Heroic Measures

Knopf, 208 pp., 2009; $23
By Jill Ciment
Reviewed by Laurel Maury, May 2009, Updated March 2021

Author of The Tattoo Artist and Small Claims, Jill Ciment makes a deft sortie into dry realism with an unlikely hero: a 12-year-old Dachshund. This slim book concerns Alex and Ruth, a fairly normal, elderly, childless couple on New York’s Lower East Side who have just put their apartment on the market. Their shining light is Dorothy, their aging Dachshund, acquired as a puppy when Ruth retired from teaching.

It’s a sad truth that you can do everything right, be a good, creative, even honorable person, and still have your life amount to less than a tin of beans. Alex fought in the war, Ruth stood up to the House Un-American Activities Committee; yet in the end, they find themselves beset with an emptiness that even they puzzle over. Dorothy and the brightness she brings are the only things that keep this couple from being a walking cliché of small lives barely lived.

On the day an open house is scheduled, Dorothy wakes up paralyzed. This is also the day that a would-be terrorist shuts the Lincoln Tunnel. While on their way to the vet, Ruth and Alex decide that they will authorize heroic measures to save their dog. Later, rude, predatory apartment-hunters walk through their home as they wait anxiously by the phone for news of Dorothy. The story of the terrorist attack unfolds and, instead of dreading possible casualties, all they can think about is how the news will affect competing bids.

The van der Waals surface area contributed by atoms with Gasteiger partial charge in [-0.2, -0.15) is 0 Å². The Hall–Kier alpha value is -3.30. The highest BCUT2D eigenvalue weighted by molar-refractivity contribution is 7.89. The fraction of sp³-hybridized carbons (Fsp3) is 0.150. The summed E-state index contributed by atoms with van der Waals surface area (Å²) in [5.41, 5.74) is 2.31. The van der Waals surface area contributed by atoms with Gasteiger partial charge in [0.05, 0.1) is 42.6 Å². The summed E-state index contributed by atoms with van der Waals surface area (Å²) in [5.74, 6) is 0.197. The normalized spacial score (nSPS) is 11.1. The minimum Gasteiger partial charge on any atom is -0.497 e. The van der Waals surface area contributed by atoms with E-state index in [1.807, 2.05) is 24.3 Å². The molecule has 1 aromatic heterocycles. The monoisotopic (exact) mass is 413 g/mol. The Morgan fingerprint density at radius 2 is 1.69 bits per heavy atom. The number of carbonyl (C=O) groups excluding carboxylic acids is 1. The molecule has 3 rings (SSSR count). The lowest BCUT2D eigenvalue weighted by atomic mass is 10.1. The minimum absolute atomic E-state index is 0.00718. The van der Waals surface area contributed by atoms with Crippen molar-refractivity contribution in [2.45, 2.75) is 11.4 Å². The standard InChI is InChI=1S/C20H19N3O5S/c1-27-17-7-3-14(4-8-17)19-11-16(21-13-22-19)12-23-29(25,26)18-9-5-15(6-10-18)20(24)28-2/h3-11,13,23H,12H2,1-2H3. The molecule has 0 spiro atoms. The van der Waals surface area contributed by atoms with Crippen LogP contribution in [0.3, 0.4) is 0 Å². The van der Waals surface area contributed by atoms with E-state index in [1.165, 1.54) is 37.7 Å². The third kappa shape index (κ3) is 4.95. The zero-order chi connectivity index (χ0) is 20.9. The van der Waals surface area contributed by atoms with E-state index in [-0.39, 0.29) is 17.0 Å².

Ciment has produced a literary work that is driven by the idea that life has little meaning, then throws in a loving dog to knock that idea off track. For example, while recovering from her operation, Dorothy receives a tasty bit of fast food from the vet. “She licks up every last drop, and when the taste is gone, she washes his fingers in gratitude.” That simple pleasure and Dorothy’s response are rays of pure light that transform Ciment’s small gray world.

Article first appeared in The Bark, Issue 54: May/Jun 2009

Laurel Maury reviews for NPR and writes regularly for the Los Angeles Times Book Review; she lives in New York.